Installed in a Nikon Z6, the CFExpress initially required formatting to be recognized by the camera. Although it is always recommended to format a card before use, it is unusual for a card to arrive unformatted.

Once the card is formatted, the huge capacity is recognized by the camera without any problem; for most people, the scale of storage on this card alone will probably be enough for a lifetime of images.

Even for videographers, the massive 512GB card size will see the most enjoyment for around four hours of high-quality 4K video capture.

In use, the card met the camera’s requirements, and at no time was there any glitches, dropped frames, or camera pauses due to issues of writing.

After the real world test where the card performed as I expected, it was time to get a little more scientific and put the card through the Blackmagic Disk speed test with the following results.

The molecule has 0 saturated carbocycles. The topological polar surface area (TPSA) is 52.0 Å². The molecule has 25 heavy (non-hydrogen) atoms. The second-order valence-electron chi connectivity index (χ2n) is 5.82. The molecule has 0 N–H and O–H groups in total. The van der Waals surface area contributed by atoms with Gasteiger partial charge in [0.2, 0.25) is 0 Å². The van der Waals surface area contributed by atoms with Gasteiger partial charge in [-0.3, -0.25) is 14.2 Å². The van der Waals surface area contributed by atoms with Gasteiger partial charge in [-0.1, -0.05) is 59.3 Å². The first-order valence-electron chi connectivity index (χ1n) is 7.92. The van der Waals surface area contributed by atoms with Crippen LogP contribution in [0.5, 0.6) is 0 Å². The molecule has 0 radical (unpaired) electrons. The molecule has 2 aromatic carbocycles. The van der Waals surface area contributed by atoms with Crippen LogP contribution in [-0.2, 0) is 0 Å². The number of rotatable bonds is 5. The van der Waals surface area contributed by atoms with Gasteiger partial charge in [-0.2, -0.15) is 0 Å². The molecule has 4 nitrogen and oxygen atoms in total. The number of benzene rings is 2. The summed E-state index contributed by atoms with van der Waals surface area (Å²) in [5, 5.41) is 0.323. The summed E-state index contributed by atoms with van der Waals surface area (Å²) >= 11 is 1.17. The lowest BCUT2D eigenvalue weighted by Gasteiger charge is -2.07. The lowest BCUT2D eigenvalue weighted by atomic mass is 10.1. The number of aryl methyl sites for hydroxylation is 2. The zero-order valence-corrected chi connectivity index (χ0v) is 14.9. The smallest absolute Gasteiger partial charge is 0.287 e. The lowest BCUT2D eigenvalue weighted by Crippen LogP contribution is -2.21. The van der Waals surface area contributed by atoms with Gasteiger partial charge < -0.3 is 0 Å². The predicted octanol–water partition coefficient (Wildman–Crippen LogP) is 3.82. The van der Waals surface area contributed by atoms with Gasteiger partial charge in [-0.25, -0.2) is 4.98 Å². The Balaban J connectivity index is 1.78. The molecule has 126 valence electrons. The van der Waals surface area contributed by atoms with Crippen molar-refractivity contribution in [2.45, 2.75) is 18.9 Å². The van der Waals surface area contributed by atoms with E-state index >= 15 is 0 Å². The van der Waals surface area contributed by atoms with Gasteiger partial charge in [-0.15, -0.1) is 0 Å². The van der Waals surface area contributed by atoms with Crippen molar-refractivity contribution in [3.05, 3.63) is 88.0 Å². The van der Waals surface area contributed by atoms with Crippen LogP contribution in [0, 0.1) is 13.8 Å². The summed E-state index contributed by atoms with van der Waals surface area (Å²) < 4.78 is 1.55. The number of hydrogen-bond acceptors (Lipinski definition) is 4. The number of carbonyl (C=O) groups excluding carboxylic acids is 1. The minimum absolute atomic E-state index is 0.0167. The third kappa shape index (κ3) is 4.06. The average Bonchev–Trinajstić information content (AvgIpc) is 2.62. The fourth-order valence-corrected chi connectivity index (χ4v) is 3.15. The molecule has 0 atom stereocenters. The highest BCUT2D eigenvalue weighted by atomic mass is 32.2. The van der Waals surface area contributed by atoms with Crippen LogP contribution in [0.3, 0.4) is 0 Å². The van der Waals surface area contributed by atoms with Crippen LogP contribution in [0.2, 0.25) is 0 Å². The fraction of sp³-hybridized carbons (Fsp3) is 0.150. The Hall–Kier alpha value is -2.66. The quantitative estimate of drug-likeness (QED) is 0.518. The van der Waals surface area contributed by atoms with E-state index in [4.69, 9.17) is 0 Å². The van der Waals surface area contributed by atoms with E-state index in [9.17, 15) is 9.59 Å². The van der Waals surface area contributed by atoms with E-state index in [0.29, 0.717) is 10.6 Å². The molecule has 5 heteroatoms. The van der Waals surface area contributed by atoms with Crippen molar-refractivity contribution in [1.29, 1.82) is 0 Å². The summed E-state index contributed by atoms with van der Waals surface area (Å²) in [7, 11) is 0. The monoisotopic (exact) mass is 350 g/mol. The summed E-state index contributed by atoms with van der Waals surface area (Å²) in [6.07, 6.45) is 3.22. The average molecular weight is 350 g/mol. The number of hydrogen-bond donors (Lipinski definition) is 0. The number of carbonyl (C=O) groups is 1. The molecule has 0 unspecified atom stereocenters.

Write 625.1 MB/s
Read 883.7 MB/s

Although these results are far from those announced by Sabrent, the results are still excellent. It’s also worth pointing out that the transfer speeds of these cards are also limited by technology, with the card reader only having a maximum transfer rate of 950MB/s over USB 3.2.

Letting the card run in Blackmagic for a few hours to see the effects of sustained use, the card held up well with no noticeable drop in performance. As with other CFExpress cards of this type, the heat generated over the hour begins to accumulate, but the performance is stable.

Overall in camera and tested through the Disk Speed ​​Tool, the Sabrent CFExpress B 512GB card proved to be a very good performer.

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